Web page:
Some pieces are 15 years old and high traffic and still look and feel great.
Frames and designs from traditional to modern. Best we have is our office chairs in our lounge which are actually theater chairs. Smokey black/grey leather.
You can probably locate a showroom with a few pieces near tour home town, but more importantly the leather swatches (real leather approx 16" by 12", not cardboard) will show you the various grades, colors, grains, etc...

American Leather--never heard of them. I will have to check them out.
post #13 of 26
Quote:
Originally Posted by sns23 View Post

Any authentic Le Corbusier or Eames furniture for example is going to be top notch in quality. Also, most of the designs are timeless and will always look modern and fresh. Finally, they hold value.

Except for resale value, I do not agree with the rest of the statements in this post.

Convectional wisdom when it comes to hand-made quality , made in USA is : 1. Hanckock and More, 2. Leathercraft.

Arguably they are the same in quality. However, I have to strongly , strongly suggest to sit on the exact model and cushion type before ordering online or through the local showroom.
I have had very unfortunate experience with Leathercraft custom-made leather sofa. It turned out to be the most uncomfortable piece of furniture I have ever sat on. It was made with glaring manufacturing defects and it was as elephantine as most things made in US.
IMHO, the safest bet would be to order chesterfield sofa.
However, from my exp. with different manufacturers in US and Asia, if i needed a sofa I would've looked at the antique/auctions market or classifieds and buy early 20th century piece and have it re-upholstered.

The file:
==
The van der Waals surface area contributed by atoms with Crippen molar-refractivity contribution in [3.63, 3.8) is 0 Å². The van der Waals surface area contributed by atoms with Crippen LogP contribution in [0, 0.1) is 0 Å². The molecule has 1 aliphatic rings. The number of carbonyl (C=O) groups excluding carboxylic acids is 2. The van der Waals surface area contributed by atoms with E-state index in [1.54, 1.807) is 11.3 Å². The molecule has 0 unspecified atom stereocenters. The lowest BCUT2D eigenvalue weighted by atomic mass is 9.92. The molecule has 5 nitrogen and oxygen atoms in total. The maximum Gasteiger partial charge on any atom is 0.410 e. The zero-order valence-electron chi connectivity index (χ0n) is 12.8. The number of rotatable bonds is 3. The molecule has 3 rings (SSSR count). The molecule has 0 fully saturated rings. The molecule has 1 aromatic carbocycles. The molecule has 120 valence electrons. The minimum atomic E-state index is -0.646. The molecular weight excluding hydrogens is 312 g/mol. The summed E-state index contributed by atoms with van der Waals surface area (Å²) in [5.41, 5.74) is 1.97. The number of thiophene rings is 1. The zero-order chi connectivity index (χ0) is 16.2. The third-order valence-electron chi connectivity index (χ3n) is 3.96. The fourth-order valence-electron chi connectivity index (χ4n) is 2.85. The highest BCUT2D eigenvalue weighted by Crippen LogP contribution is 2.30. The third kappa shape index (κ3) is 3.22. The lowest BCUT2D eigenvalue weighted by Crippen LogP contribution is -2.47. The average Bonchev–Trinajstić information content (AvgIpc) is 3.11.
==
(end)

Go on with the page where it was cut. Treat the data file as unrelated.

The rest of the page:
The quality of union-made furniture in US is as bad as Asian made junk nowadays.

P.S. The retail price of H&M or Leathercarft is nothing but a marketing gimmick or a scam , depends how you look at it.. Expect to pay 50% or less from the retail prices indicated in their catalogues.
P.P.S. Sarreid has interesting leather furniture.
post #14 of 26
Buying furniture with the expectation of quality is one of the most frustrating things you can do, largely because the marketplace is fairly ignorant - and easy to rip off. So, kudos for actually looking into the issue!

I have a 220 year old dining room table, for example - and I know that literally *nothing* I can buy today will have that level of quality and durability. This leaves two options - (i) buy antique (which is harder and harder every year, as the supply of antiques gradually is being consumed by not, obviously, replenished) and/or (ii) go bespoke (as one would do seeking the perfect suit, right?)

In my case, my antiques are mostly inherited (family is in the business), since I absolutely lack the patience to go antiquing: I grew up in a house which was essentially a museum, spent far too much of my childhood being dragged from antique to art gallery to antique store, and I truly don't care if I never set foot in one ever again. I appreciate the antiques I've been given (and I've been selective - I've said "no!' to quite a few offers of furniture, etc), but I doubt I'll ever buy any.

So, bespoke: while I hate antiquing, I love nice furniture. My solution is to have my furniture made for me: I have a third-generation master carpenter who can make pretty much anything to order (depending on availability of certain woods and so on, of course - there ARE still some woods which you'll only find now in antiques). Extreme quality (he's very talented), handmade to any specification AND far cheaper than one could find a similar item in a store (no retail chain to add costs). I actually found my carpenter through an upholsterer; it's worth asking around, because craftsmen ARE out there. (One downside: turnaround time can be quite long, as you might imagine.)

(Aside: in addition to tailors, it's good to find an able upholsterer, a restorer, and a master carpenter. All three relationships will last for years and years).

DH
post #15 of 26
Thread Starter 
^^

So, how much should one expect to pay a craftsman to commission a sofa. This is a whole new world for me.